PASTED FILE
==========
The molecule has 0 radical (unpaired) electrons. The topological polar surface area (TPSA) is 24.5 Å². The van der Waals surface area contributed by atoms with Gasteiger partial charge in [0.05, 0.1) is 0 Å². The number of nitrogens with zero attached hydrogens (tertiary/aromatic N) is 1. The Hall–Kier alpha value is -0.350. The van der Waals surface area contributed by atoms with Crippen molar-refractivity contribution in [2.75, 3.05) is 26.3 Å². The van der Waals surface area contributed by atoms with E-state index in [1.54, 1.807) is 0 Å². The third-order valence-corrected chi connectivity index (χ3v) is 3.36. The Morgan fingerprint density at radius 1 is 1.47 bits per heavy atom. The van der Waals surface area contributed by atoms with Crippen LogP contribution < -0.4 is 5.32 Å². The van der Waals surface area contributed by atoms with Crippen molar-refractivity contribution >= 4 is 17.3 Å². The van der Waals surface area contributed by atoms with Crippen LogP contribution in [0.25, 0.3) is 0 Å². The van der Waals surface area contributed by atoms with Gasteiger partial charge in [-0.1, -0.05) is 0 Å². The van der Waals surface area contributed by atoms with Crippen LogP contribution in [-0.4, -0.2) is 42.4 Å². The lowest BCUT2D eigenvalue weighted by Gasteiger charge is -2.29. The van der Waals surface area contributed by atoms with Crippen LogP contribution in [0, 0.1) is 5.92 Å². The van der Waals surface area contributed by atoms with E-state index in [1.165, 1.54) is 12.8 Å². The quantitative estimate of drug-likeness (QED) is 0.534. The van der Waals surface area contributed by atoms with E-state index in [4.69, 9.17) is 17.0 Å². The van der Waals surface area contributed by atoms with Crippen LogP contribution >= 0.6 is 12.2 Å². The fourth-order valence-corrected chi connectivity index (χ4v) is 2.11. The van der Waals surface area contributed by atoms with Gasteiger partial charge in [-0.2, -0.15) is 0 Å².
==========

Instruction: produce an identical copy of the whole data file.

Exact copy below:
The molecule has 0 radical (unpaired) electrons. The topological polar surface area (TPSA) is 24.5 Å². The van der Waals surface area contributed by atoms with Gasteiger partial charge in [0.05, 0.1) is 0 Å². The number of nitrogens with zero attached hydrogens (tertiary/aromatic N) is 1. The Hall–Kier alpha value is -0.350. The van der Waals surface area contributed by atoms with Crippen molar-refractivity contribution in [2.75, 3.05) is 26.3 Å². The van der Waals surface area contributed by atoms with E-state index in [1.54, 1.807) is 0 Å². The third-order valence-corrected chi connectivity index (χ3v) is 3.36. The Morgan fingerprint density at radius 1 is 1.47 bits per heavy atom. The van der Waals surface area contributed by atoms with Crippen LogP contribution < -0.4 is 5.32 Å². The van der Waals surface area contributed by atoms with Crippen molar-refractivity contribution >= 4 is 17.3 Å². The van der Waals surface area contributed by atoms with Crippen LogP contribution in [0.25, 0.3) is 0 Å². The van der Waals surface area contributed by atoms with Gasteiger partial charge in [-0.1, -0.05) is 0 Å². The van der Waals surface area contributed by atoms with Crippen LogP contribution in [-0.4, -0.2) is 42.4 Å². The lowest BCUT2D eigenvalue weighted by Gasteiger charge is -2.29. The van der Waals surface area contributed by atoms with Crippen LogP contribution in [0, 0.1) is 5.92 Å². The van der Waals surface area contributed by atoms with E-state index in [1.165, 1.54) is 12.8 Å². The quantitative estimate of drug-likeness (QED) is 0.534. The van der Waals surface area contributed by atoms with E-state index in [4.69, 9.17) is 17.0 Å². The van der Waals surface area contributed by atoms with Crippen LogP contribution >= 0.6 is 12.2 Å². The fourth-order valence-corrected chi connectivity index (χ4v) is 2.11. The van der Waals surface area contributed by atoms with Gasteiger partial charge in [-0.2, -0.15) is 0 Å².